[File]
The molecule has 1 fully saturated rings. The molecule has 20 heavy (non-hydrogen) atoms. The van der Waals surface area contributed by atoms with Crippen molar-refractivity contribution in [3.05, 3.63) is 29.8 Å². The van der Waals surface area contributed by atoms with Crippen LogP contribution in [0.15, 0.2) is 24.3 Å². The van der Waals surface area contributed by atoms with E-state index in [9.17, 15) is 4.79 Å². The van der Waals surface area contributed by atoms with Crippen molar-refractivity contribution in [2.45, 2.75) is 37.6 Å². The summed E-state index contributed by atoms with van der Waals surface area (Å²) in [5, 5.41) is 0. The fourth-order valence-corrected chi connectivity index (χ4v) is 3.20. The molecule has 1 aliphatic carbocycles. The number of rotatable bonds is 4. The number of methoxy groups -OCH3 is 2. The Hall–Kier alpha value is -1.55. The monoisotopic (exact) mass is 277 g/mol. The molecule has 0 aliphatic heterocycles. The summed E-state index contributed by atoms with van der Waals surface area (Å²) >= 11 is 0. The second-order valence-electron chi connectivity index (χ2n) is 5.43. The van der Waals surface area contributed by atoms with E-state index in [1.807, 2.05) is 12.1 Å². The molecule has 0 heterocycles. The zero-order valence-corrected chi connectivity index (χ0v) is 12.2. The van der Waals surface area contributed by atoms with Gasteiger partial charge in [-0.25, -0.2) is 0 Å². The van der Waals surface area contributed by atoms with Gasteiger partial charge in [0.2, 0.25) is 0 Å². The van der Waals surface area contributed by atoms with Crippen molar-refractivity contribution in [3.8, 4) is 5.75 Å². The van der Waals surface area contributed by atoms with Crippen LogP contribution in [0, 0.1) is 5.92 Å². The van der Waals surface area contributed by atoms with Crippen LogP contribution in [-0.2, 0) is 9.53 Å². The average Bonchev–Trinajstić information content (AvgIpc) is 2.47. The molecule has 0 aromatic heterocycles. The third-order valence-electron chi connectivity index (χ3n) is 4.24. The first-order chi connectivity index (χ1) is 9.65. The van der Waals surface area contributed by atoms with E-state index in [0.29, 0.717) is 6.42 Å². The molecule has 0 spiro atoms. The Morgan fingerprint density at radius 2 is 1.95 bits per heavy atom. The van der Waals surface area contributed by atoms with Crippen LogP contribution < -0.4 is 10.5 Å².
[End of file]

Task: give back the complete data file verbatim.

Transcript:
The molecule has 1 fully saturated rings. The molecule has 20 heavy (non-hydrogen) atoms. The van der Waals surface area contributed by atoms with Crippen molar-refractivity contribution in [3.05, 3.63) is 29.8 Å². The van der Waals surface area contributed by atoms with Crippen LogP contribution in [0.15, 0.2) is 24.3 Å². The van der Waals surface area contributed by atoms with E-state index in [9.17, 15) is 4.79 Å². The van der Waals surface area contributed by atoms with Crippen molar-refractivity contribution in [2.45, 2.75) is 37.6 Å². The summed E-state index contributed by atoms with van der Waals surface area (Å²) in [5, 5.41) is 0. The fourth-order valence-corrected chi connectivity index (χ4v) is 3.20. The molecule has 1 aliphatic carbocycles. The number of rotatable bonds is 4. The number of methoxy groups -OCH3 is 2. The Hall–Kier alpha value is -1.55. The monoisotopic (exact) mass is 277 g/mol. The molecule has 0 aliphatic heterocycles. The summed E-state index contributed by atoms with van der Waals surface area (Å²) >= 11 is 0. The second-order valence-electron chi connectivity index (χ2n) is 5.43. The van der Waals surface area contributed by atoms with E-state index in [1.807, 2.05) is 12.1 Å². The molecule has 0 heterocycles. The zero-order valence-corrected chi connectivity index (χ0v) is 12.2. The van der Waals surface area contributed by atoms with Gasteiger partial charge in [-0.25, -0.2) is 0 Å². The van der Waals surface area contributed by atoms with Gasteiger partial charge in [0.2, 0.25) is 0 Å². The van der Waals surface area contributed by atoms with Crippen molar-refractivity contribution in [3.8, 4) is 5.75 Å². The van der Waals surface area contributed by atoms with Crippen LogP contribution in [0, 0.1) is 5.92 Å². The van der Waals surface area contributed by atoms with Crippen LogP contribution in [-0.2, 0) is 9.53 Å². The average Bonchev–Trinajstić information content (AvgIpc) is 2.47. The molecule has 0 aromatic heterocycles. The third-order valence-electron chi connectivity index (χ3n) is 4.24. The first-order chi connectivity index (χ1) is 9.65. The van der Waals surface area contributed by atoms with E-state index in [0.29, 0.717) is 6.42 Å². The molecule has 0 spiro atoms. The Morgan fingerprint density at radius 2 is 1.95 bits per heavy atom. The van der Waals surface area contributed by atoms with Crippen LogP contribution < -0.4 is 10.5 Å².